Nobody has considered the property of small children, and it seems to create a difficulty for the OP view. Clearly, toddlers have a very strong sense of property in favoured objects like teddy bears. If they had access to .45s or AK47s to defend their exclusive rights, they would use them; faute de mieux, they resort to fisticuffs and tantrums. Incidentally, toddlers distinguish between levels of property; the bucket of Lego is mine, but I magnanimously allow you to use it; Teddy is MINE and don’t you dare touch him.

Now where is the state in all this? It doesn’t really see toddlers as direct subjects, except in cases of custody disputes. It will intervene ineffectually to protect property in teddy bears against remote threats of kidnapping by strangers, but not against those who are actually likely to challenge it, parents, siblings, playmates and teachers. It doesn’t look like a right granted by the state. Nor is it created à la Locke by transformation of nature by labour. It looks to me more like “an instinct to acquire an art”, as Darwin described human language ability. The art here is law.

299

reason 02.19.15 at 3:44 pm

Chris Bertram,
your example is sort of odd, because you could do the same thing much closer to home. Think Whales.
Now you or I might think killing Whales is a stupid and pathetic thing to do, but do we really think every human has a duty not to kill whales? Surely you must see that is a cultural moral intuition since even our own culture did it until relatively recently, and some continue to do it. It is an agreement. With an unknown alien, unless there is an agreement, why would anybody feel bound not to do something?

300

reason 02.19.15 at 3:45 pm

James Wimberley,
no that is clearly cultural, we teach them. Put them in kindergarten and they are happy little communists.

301

mattski 02.19.15 at 3:46 pm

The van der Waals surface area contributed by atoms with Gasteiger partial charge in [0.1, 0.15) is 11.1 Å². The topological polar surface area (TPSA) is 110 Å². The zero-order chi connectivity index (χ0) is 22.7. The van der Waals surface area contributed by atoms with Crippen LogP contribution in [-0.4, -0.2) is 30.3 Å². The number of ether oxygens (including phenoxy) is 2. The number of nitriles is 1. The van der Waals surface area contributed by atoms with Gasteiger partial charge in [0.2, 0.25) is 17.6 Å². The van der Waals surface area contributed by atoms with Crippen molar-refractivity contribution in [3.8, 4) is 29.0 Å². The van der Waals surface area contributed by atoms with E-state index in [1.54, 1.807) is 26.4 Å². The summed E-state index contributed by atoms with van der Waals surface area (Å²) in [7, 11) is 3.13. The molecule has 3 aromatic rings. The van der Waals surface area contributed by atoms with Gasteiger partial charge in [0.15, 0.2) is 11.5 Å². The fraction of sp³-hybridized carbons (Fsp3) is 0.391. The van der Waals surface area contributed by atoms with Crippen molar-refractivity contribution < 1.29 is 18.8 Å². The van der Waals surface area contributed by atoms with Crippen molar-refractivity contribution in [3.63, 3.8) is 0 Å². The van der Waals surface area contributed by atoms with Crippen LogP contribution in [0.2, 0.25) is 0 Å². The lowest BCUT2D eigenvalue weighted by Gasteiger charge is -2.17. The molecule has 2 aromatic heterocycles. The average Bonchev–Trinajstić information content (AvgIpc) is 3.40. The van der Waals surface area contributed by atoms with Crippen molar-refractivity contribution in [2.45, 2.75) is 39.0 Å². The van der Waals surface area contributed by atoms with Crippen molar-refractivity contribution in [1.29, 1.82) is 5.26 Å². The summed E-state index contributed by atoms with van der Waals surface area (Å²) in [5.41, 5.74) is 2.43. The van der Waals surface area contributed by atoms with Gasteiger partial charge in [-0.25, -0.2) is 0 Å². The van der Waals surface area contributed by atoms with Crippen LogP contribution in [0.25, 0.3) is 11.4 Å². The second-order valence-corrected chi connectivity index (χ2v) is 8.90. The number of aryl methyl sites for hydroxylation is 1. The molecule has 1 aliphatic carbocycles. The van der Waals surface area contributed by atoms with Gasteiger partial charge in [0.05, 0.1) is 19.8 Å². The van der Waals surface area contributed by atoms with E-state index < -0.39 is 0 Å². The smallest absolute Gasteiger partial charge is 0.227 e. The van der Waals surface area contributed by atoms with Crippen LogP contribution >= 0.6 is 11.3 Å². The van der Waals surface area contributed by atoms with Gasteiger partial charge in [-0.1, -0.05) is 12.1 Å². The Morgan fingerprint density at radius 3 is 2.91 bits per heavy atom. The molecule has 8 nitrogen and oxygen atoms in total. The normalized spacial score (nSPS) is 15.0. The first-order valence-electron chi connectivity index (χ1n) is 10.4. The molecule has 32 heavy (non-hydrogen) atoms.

Then torture is not wrong (???) (the right is the right not to be tortured – wrong has nothing to do with it) because people don’t like it, but because the community has agreed it is never to be used. People don’t like panhandlers, but it isn’t outlawed.

The community agrees not to use torture because the members of the community are nearly unanimous about not wanting to be tortured themselves. The statement, ‘torture is wrong,’ is merely shorthand for ‘this how I want my vote counted.’

Yes, people don’t like panhandlers. People don’t like poverty. But poverty isn’t outlawed–not yet anyway!–because most people don’t see that as practical.

302

reason 02.19.15 at 3:50 pm

mattski @301
Some people think banning torture is impractical ask Darth Vader (oops sorry Dick Chaney).
Sorry, but I think this argument is weak as water.

303

Robespierre 02.19.15 at 3:52 pm

People don’t like poverty, but they might not see themselves as the most likely paupers.
Likewise, people do in fact go along with torture, as long as the implicit assumption is that only those people will be tortured, unlike normal people.

304

TM 02.19.15 at 4:01 pm

“The community agrees not to use torture because the members of the community are nearly unanimous about not wanting to be tortured themselves.”

Sadly, this community (US) has agreed to restrict torture to people who “don’t look like us”. Your argument is indeed weak as water. But isn’t it interesting how whenever we try to come up with obvious examples of universally accepted rights, it turn out they aren’t?

Also, panhandling is outlawed in many places and we do in fact have laws that deprive the poor of what the non-poor think of as basic rights.

305

mattski 02.19.15 at 4:07 pm

What are you proposing instead, reason?

306

LFC 02.19.15 at 4:08 pm

@JQ
I agree on substitution of ‘government’ for ‘state’. (Glad that one of my comments was helpful here.)

Re discussion upthread on Machiavelli and ‘lo stato’: There is a 1983 (I think that’s the date) article in Am Pol Sci Rev by Mansfield on this exact issue. Don’t remember it well and don’t have time right now to refresh my memory.